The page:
Scaling up early infant diagnosis of HIV in Rwanda, 2008-2010

Agnes Binagwaho, Placidie Mugwaneza, Ange Anitha Irakoze, Sabin Nsanzimana, Mawuena Agbonyitor, Cameron T. Nutt, Claire M. Wagner, Alphonse Rukundo, Anita Ahayo, Peter Drobac, Corine Karema, Ruton Hinda, Lucinda Leung, Sachini Bandara, Elena Chopyak, Mary C.Smith Fawzi

Research output: Contribution to journalArticlepeer-review

21 Scopus citations


More than 390 000 children are newly infected with HIV each year, only 28 per cent of whom benefit from early infant diagnosis (EID). Rwanda's Ministry of Health identified several major challenges hindering EID scale-up in care of HIV-positive infants. It found poor counseling and follow-up by caregivers of HIV-exposed infants, lack of coordination with maternal and child health-care programs, and long delays between the collection of samples and return of results to the health facility and caregiver. By increasing geographic access, integrating EID with vaccination programs, and investing in a robust mobile phone reporting system, Rwanda increased population coverage of EID from approximately 28 to 72.4 per cent (and to 90.3 per cent within the prevention of mother to child transmission program) between 2008 and 2011. Turnaround time from sample collection to receipt of results at the originating health facility was reduced from 144 to 20 days. Rwanda rapidly scaled up and improved its EID program, but challenges persist for linking infected infants to care.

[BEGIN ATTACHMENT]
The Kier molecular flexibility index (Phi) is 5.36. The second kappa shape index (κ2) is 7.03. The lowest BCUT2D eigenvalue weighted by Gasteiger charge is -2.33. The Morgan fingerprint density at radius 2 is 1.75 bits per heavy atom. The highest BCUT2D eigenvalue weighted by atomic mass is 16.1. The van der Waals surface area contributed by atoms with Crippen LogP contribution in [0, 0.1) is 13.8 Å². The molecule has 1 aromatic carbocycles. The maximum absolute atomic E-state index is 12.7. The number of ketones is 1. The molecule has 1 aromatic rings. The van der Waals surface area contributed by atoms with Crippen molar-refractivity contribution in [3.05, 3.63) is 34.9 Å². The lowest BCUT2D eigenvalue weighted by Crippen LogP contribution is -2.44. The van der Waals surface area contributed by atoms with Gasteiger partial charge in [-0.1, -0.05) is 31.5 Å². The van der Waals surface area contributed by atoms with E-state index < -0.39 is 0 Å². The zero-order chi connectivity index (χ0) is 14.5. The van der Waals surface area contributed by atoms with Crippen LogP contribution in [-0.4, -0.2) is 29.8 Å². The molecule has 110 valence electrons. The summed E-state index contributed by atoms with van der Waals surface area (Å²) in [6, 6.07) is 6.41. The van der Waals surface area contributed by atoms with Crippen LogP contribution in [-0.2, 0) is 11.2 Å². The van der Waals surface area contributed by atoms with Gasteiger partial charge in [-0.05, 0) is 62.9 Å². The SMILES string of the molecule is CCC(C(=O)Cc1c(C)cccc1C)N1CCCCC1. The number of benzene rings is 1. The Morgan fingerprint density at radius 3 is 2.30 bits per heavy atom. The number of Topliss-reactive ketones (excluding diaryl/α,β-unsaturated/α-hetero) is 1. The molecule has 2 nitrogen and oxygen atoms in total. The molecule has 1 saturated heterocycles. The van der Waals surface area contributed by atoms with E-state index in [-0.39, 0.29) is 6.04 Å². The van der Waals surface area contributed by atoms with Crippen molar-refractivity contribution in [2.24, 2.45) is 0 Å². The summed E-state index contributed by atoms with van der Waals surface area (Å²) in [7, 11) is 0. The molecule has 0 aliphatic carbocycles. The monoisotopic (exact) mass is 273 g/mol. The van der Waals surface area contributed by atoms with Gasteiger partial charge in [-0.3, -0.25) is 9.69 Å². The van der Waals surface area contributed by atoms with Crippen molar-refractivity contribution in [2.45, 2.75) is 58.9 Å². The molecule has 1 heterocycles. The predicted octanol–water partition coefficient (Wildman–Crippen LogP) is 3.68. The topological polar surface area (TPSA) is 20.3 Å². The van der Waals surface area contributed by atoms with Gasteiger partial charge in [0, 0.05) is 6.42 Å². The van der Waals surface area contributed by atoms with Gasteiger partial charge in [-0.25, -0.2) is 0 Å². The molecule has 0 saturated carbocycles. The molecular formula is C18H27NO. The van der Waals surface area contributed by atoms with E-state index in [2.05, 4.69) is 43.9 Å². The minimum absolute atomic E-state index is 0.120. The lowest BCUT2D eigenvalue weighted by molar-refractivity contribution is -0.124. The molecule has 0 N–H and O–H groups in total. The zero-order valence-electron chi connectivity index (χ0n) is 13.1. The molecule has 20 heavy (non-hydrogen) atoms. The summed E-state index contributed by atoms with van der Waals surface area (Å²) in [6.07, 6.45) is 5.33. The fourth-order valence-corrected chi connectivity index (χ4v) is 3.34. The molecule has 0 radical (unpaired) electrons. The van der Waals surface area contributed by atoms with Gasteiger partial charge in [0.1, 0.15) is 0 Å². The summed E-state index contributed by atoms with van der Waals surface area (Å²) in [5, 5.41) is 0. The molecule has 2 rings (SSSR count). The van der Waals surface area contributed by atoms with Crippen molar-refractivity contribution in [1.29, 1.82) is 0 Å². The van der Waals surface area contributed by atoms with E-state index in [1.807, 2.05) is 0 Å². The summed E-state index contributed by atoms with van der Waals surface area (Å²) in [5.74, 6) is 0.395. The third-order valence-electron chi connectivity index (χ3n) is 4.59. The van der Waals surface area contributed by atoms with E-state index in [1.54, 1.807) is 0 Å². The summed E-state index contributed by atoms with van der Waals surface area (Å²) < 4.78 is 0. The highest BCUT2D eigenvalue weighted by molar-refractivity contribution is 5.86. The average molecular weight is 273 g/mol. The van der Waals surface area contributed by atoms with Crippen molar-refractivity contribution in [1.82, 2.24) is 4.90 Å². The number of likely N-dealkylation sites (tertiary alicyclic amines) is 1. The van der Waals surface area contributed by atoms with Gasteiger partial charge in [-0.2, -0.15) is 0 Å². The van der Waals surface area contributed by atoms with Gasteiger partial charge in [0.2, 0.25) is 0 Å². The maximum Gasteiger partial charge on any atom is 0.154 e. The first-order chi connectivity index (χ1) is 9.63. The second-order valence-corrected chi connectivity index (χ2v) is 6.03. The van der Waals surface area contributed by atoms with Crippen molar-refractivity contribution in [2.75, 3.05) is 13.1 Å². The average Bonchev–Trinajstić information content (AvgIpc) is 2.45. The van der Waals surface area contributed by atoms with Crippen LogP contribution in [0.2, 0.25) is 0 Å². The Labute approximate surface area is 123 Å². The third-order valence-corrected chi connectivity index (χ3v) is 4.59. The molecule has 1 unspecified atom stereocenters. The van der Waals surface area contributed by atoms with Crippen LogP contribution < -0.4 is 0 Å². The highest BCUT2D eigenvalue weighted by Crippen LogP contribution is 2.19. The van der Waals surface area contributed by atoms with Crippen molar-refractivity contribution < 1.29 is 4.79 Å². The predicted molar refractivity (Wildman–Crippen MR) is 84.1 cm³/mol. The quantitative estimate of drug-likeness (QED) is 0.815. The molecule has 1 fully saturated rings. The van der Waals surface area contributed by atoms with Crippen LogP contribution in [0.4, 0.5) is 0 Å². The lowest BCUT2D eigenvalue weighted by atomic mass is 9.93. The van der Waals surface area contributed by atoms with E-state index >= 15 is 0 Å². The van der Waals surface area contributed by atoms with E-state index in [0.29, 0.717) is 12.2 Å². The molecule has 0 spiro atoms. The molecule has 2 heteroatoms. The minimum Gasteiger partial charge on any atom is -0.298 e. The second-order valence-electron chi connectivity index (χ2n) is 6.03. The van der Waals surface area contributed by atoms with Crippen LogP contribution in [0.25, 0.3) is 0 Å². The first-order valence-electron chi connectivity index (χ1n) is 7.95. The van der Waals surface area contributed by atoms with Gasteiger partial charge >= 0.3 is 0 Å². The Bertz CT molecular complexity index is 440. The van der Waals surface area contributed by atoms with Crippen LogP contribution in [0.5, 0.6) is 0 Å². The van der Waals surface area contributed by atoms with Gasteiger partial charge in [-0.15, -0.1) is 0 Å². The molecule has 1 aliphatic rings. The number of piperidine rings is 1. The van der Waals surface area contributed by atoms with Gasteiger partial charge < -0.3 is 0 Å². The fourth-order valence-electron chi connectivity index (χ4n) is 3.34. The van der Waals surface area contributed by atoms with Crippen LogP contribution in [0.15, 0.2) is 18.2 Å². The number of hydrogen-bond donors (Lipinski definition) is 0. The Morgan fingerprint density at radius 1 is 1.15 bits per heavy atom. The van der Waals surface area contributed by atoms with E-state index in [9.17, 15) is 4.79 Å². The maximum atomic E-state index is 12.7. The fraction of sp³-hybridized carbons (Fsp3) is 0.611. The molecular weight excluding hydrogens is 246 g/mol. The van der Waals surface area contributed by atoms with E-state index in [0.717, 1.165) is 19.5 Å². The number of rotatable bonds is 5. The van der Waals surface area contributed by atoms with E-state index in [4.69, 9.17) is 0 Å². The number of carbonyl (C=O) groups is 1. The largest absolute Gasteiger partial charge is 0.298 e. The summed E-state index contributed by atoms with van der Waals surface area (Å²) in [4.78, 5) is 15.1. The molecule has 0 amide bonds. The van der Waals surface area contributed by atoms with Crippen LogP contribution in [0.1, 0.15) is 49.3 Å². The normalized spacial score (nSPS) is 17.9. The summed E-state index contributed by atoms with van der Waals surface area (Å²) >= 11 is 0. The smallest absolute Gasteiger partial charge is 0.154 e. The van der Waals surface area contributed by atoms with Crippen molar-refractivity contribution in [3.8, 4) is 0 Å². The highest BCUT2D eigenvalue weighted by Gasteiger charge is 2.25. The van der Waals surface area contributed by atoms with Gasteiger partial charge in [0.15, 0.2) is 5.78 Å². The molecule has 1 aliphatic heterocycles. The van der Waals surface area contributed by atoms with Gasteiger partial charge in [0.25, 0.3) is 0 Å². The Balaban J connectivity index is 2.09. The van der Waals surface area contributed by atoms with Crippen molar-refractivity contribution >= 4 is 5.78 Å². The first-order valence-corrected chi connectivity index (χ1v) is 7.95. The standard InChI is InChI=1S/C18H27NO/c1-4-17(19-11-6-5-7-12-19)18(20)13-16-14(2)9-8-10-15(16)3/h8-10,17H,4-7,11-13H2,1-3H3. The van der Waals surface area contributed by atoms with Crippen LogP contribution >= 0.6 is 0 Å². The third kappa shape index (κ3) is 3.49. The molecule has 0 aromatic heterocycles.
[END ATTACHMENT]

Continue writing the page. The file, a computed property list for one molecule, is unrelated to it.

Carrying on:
Original languageEnglish (US)
Pages (from-to)2-16
Number of pages15
JournalJournal of public health policy
Issue number1
StatePublished - Jan 2013
Externally publishedYes


  • HIV testing
  • Rwanda
  • children
  • early infant diagnosis

ASJC Scopus subject areas

  • Health Policy
  • Public Health, Environmental and Occupational Health


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